Baker Hughes CEO lays out ‘hard truths’ behind the energy transition as gas prices surge


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The CEO of energy technology firm Baker Hughes has outlined what he feels are key points related to the energy transition amid deepening concern about rising gas prices and the knock-on effects this could have in the months ahead.

In an interview with CNBC’s Dan Murphy at the Gastech conference in Dubai, United Arab Emirates earlier this week, Lorenzo Simonelli was asked whether soaring gas prices were likely to be transitory or if he expected wider implications for consumers, markets and the broader economy.

“I think a lot of people are seeing what’s happening in Europe and it’s bringing to light the important discussion around the energy transition, and the importance that we have around gas as well,” he said.

It was still early to see if prices would remain high or if this rise was transitory, he said.

Benchmark European gas prices have jumped over 250% since the start of the year, Reuters reported this week.

The reasons for the spike are varied. The influential, yet typically conservative, International Energy Agency said on Tuesday that surging European gas prices had “been driven by a combination of a strong recovery in demand and tighter-than-expected supply, as well as several weather-related factors.” 

“These include a particularly cold and long heating season in Europe last winter, and lower-than-usual availability of wind energy in recent weeks,” it said.

IEA Executive Director Fatih Birol said given that the reasons behind the price rise were multifaceted, it would be “inaccurate and misleading to lay the responsibility at the door of the clean energy transition.”

Birol’s statement would appear to contrast views expressed by figures such as OPEC Secretary General Mohammed Barkindo. Barkindo told CNBC on Tuesday that soaring gas prices were the cost of the attempted shift to renewable energy sources.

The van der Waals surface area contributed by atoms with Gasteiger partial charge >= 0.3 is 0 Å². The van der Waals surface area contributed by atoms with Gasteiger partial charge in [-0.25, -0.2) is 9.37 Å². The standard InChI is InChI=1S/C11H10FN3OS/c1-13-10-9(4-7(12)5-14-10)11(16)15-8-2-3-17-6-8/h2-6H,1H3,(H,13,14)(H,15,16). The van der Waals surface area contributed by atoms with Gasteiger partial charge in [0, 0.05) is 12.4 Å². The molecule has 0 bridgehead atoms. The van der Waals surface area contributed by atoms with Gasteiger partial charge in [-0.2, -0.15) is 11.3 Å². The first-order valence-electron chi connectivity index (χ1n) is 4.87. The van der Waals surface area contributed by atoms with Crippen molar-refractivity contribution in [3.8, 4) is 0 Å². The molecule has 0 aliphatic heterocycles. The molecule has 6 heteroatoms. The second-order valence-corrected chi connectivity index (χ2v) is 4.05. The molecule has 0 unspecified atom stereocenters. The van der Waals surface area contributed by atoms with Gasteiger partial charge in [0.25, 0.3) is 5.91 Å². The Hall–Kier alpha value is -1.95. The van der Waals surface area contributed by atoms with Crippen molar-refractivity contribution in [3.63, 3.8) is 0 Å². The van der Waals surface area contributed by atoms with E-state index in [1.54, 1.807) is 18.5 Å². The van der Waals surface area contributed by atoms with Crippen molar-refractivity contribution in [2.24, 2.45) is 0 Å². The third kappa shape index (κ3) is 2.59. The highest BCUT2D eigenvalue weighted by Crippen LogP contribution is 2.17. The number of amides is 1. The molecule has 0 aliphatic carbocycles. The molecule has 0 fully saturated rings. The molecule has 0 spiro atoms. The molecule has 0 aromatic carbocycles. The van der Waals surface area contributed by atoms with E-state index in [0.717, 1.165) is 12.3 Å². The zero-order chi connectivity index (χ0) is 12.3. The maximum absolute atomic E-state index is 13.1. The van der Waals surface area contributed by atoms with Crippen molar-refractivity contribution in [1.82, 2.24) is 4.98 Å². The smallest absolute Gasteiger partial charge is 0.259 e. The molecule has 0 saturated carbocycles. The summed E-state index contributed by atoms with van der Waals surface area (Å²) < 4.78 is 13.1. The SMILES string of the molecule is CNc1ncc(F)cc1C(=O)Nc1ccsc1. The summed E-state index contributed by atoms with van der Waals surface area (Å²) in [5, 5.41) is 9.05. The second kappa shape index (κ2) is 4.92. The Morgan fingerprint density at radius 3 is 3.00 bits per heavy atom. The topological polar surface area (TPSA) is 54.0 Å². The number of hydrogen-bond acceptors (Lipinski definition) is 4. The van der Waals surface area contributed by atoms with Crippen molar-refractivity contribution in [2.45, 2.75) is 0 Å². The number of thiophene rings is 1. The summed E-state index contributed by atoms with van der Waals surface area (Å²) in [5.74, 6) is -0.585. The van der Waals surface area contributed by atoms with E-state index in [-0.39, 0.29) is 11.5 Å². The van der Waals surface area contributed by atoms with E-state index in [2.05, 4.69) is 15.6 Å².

“I have talked about a new premium that is emerging in the energy markets that I term the transition premium,” Barkindo said.

The effect of the gas price rise is already being felt on the ground. In the U.K., for example, it has caused a number of small energy suppliers to go bust. 

“We need energy security,” Baker Hughes’ Simonelli said. “And look, there’s plenty of gas around the world, there’s plenty of energy available,” he added. “It’s a question of bringing it to the market.”

On the energy transition — a term referring to a move from fossil-fuel based sources to ones such as solar and wind — Simonelli sought to highlight a number of issues he felt were important.

“We think there’s three hard truths,” he said. “Firstly, we’ve got to work together, accelerate the move towards decarbonization and also eliminating emissions.”

“Secondly, hydrocarbons are here to stay … and natural gas, in fact, is a key element. And thirdly, we’ve got to do it together, collaborate and actually adopt the new technologies that are available.”

Burning fossil fuels, such as oil and gas, is the chief driver of the climate emergency. And despite policymakers and business leaders repeatedly touting their commitment to net zero strategies, the world’s fossil fuel dependency is expected to get even worse in the coming decades.

None of the world’s major economies are currently on track to contain global heating to the Paris Agreement target of 1.5 degrees Celsius, according to a study published by Carbon Action Tracker earlier this month, while separate research shows the vast majority of the world’s known fossil fuel reserves must be kept in the ground to have some hope of preventing the worst effects of climate change.

The role of natural gas

The current crisis surrounding the price of gas has reinforced its continuing significance, even as major economies such as the U.K., European Union and U.S. outline plans to move away from fossil fuels in the years ahead.

Indeed, in its statement issued Tuesday, the IEA said gas remained “an important tool for balancing electricity markets in many regions today.”

“As clean energy transitions advance on a path towards net zero emissions, global gas demand will start to decline, but it will remain an important component of electricity security,” the Paris-based organization added.

In his interview with CNBC, Simonelli was asked about the role gas would play in the race to net zero. “You just have to look at Europe and look at the United States with regards to the way they’ve been successful in the last decades to actually reduce their CO2 emissions,” he said.

“You’ve seen a shift from coal to natural gas and that’s going to continue as you look at it from an emissions profile,” he said. “So, you can reduce the footprint of natural gas from an emissions standpoint. It is already one of the most efficient fuels and we think it’s here to stay.”

— CNBC’s Natasha Turak contributed to this report

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